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  16. We have RESP's for both kids and we put in the maximum that the government will match. It is a lot and more than most of my friends do. But my hubby has been in the workforce for 8 years and is still paying pretty big student loans. We live in a perfectly good townhouse, but we could probably afford a house if not for the student loans. My hubby doesn't want our kids to go through that. So we will do what we can for our kids.

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  17. I will not be paying for my child's post secondary education.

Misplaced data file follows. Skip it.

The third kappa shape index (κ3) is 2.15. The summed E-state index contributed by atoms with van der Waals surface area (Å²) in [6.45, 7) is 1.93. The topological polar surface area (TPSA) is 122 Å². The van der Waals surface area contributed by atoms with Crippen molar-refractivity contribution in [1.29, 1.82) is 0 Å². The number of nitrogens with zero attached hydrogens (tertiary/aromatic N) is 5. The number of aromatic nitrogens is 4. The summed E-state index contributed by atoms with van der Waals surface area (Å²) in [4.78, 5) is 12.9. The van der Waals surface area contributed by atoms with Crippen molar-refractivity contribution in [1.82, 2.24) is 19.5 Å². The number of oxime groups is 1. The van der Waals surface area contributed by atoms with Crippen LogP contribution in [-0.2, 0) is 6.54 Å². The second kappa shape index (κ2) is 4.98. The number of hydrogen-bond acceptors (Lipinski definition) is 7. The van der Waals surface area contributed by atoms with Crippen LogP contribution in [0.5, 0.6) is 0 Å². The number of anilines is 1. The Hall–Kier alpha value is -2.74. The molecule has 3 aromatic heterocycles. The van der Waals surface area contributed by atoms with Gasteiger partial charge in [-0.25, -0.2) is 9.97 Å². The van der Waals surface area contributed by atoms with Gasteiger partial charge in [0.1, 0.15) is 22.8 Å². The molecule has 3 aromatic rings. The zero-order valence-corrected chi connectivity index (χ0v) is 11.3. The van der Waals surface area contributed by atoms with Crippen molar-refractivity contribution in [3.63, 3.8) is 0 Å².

In my experience paying for it yourself does mean students take it more seriously. Student loans do *not* count as "paying yourself". Most students get into trouble with credit and loans (as frankly do many of their parents) precisely because it ISN'T their money. I won't be able to prevent my child from accessing credit but we will teach her to live within her means, budget and delay gratification. Hopefully that will be enough.

    I don't believe that post secondary education is right or necessary for all kids. I hope this doesn't apply to my kid but if it does I won't pressure her into attending. It also means that if she can't afford to attend university and has to delay for a bit, I'm not going to treat her like she's a big failure. Besides - those who got the most out of my university classes were the mature students and DEFINITELY NOT the youngest teens.

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Talk to me.